World: Debris from China’s rocket booster falls to Earth

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Debris from a rocket that boosted part of China’s new space station into orbit has fallen into the sea in the Philippines, according to the Chinese government.

Most of the final stage of the Long March-5B rocket burned up after entering the atmosphere, the China Manned Space Agency reported on Saturday.

The agency said earlier the booster would be allowed to fall unguided.

The announcement gave no details of whether the remaining debris fell on land or sea, but said the “landing area” was at 119 degrees east longitude and 9.1 degrees north latitude. That is in waters southeast of the Philippine city of Puerto Princesa on the island of Palawan.

China says closely tracking rocket debris hurtling towards Earth

  China says closely tracking rocket debris hurtling towards Earth Beijing says uncontrolled re-entry of rocket debris poses little risk to anyone on the ground.The Long March 5B rocket blasted off Sunday to deliver a laboratory module to the new Chinese space station under construction in orbit, marking the third flight of China’s most powerful rocket since its maiden launch in 2020.

There was no immediate word from the Philippine authorities about whether anyone on the ground was affected.

Onlookers watch the launch of a rocket transporting China’s second module for its Tiangong space station from the Wenchang spaceport in southern China [File: CNS/AFP] © Provided by Al Jazeera Onlookers watch the launch of a rocket transporting China’s second module for its Tiangong space station from the Wenchang spaceport in southern China [File: CNS/AFP]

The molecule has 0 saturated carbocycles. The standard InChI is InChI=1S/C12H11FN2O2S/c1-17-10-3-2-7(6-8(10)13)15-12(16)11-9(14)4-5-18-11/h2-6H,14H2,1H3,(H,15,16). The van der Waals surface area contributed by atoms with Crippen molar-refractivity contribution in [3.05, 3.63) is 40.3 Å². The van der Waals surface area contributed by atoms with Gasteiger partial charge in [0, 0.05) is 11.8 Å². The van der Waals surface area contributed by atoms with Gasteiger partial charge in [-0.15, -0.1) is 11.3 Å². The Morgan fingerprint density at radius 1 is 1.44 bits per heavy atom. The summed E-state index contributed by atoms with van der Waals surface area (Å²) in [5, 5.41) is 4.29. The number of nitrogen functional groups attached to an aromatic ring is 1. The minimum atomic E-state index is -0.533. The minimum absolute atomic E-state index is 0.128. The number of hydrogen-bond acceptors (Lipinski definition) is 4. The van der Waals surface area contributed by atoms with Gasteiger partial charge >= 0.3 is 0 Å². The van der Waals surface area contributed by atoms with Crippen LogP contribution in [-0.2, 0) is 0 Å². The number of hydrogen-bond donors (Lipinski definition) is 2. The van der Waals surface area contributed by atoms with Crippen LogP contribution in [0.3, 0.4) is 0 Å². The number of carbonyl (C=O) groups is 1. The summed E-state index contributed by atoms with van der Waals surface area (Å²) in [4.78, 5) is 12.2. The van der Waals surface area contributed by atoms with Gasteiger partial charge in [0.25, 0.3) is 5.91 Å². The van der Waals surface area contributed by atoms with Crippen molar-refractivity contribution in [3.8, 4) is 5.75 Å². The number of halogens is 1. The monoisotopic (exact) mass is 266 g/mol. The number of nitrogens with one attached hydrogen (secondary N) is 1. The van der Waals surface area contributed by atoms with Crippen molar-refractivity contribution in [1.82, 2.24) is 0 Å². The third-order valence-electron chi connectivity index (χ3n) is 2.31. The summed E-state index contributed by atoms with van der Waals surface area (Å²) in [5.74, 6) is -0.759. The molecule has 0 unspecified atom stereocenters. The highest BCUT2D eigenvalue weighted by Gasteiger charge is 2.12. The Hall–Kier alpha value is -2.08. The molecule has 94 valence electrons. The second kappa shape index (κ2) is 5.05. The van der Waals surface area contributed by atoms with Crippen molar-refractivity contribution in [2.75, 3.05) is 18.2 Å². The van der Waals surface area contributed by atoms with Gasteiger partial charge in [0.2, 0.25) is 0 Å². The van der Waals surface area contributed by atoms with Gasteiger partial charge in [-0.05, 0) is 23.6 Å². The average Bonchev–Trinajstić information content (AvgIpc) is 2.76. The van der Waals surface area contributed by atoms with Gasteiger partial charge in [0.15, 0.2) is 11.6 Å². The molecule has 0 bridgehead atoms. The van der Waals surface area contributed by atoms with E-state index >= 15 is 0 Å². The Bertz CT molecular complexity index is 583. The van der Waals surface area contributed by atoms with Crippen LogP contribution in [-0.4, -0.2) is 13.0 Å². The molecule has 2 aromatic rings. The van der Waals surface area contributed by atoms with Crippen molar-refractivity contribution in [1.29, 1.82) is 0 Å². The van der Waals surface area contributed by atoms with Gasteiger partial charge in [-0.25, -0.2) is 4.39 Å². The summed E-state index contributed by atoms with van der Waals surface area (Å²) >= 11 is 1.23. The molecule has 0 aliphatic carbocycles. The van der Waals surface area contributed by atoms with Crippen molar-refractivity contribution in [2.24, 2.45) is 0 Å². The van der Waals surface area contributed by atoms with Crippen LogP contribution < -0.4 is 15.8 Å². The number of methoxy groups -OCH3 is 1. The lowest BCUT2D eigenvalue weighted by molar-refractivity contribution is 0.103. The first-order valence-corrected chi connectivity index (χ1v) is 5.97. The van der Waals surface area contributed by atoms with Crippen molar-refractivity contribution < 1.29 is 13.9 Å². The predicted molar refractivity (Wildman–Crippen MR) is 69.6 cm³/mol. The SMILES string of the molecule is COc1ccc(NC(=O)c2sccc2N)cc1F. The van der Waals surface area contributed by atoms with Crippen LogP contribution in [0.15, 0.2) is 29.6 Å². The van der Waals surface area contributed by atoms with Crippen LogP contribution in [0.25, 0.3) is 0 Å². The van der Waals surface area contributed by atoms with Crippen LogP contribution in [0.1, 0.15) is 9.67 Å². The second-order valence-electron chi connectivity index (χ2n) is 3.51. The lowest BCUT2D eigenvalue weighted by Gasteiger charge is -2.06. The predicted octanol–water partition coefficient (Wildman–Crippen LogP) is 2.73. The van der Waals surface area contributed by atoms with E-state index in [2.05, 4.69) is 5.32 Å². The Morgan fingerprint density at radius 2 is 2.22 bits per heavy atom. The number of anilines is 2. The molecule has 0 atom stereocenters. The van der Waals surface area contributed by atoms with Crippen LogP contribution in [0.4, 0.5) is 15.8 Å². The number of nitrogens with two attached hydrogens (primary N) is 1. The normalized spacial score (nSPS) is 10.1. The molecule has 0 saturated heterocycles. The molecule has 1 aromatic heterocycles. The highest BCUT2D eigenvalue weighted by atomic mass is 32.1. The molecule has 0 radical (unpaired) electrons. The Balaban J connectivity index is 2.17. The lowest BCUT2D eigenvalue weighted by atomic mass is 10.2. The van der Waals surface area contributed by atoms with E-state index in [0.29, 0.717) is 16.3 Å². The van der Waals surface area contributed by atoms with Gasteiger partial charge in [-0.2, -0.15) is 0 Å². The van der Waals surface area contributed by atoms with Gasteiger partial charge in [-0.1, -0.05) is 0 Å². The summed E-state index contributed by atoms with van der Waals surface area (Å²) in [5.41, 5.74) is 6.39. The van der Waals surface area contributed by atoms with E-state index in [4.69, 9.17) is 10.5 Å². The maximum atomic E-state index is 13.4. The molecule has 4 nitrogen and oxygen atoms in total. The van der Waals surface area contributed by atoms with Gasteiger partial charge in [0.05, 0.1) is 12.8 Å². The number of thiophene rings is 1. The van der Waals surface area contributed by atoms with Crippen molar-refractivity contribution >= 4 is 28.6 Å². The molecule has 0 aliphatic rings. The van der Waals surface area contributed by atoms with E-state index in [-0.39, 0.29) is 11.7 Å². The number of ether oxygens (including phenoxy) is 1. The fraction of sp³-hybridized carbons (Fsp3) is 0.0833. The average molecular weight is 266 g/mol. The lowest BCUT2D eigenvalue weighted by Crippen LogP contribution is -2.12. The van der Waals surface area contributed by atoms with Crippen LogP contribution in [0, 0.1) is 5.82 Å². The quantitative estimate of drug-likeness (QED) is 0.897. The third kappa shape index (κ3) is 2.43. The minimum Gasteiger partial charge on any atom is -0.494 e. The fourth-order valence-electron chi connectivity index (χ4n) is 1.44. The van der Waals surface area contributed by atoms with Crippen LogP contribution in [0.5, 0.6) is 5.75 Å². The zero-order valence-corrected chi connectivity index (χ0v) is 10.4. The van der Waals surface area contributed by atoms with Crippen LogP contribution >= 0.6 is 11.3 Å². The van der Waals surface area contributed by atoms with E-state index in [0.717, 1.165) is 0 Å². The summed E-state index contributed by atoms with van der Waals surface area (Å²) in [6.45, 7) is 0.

China has faced criticism for allowing rocket stages to fall to Earth uncontrolled twice before.

NASA accused Beijing last year of “failing to meet responsible standards regarding their space debris” after parts of a Chinese rocket landed in the Indian Ocean.

The country’s first space station, Tiangong-1, crashed into the Pacific Ocean in 2016 after Beijing confirmed it lost control. An 18-tonne rocket fell uncontrolled in May 2020.

Debris from Chinese rocket to fall back to Earth

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China also faced criticism after using a missile to destroy one of its defunct weather satellites in 2007, creating a field of debris that other governments said might jeopardise other satellites.

The July 24 launch of the Long March-5B, China’s most powerful rocket, carried the Wentian laboratory into orbit. It was attached on Monday to the Tianhe main module, where three astronauts live.

The remains of a separate cargo spacecraft that serviced the station fell into a predetermined area of the South Pacific after most of it burned up on re-entry, the government announced earlier.

China has poured billions of dollars into space flight and exploration as it seeks to build a programme that reflects its stature as a rising global power.

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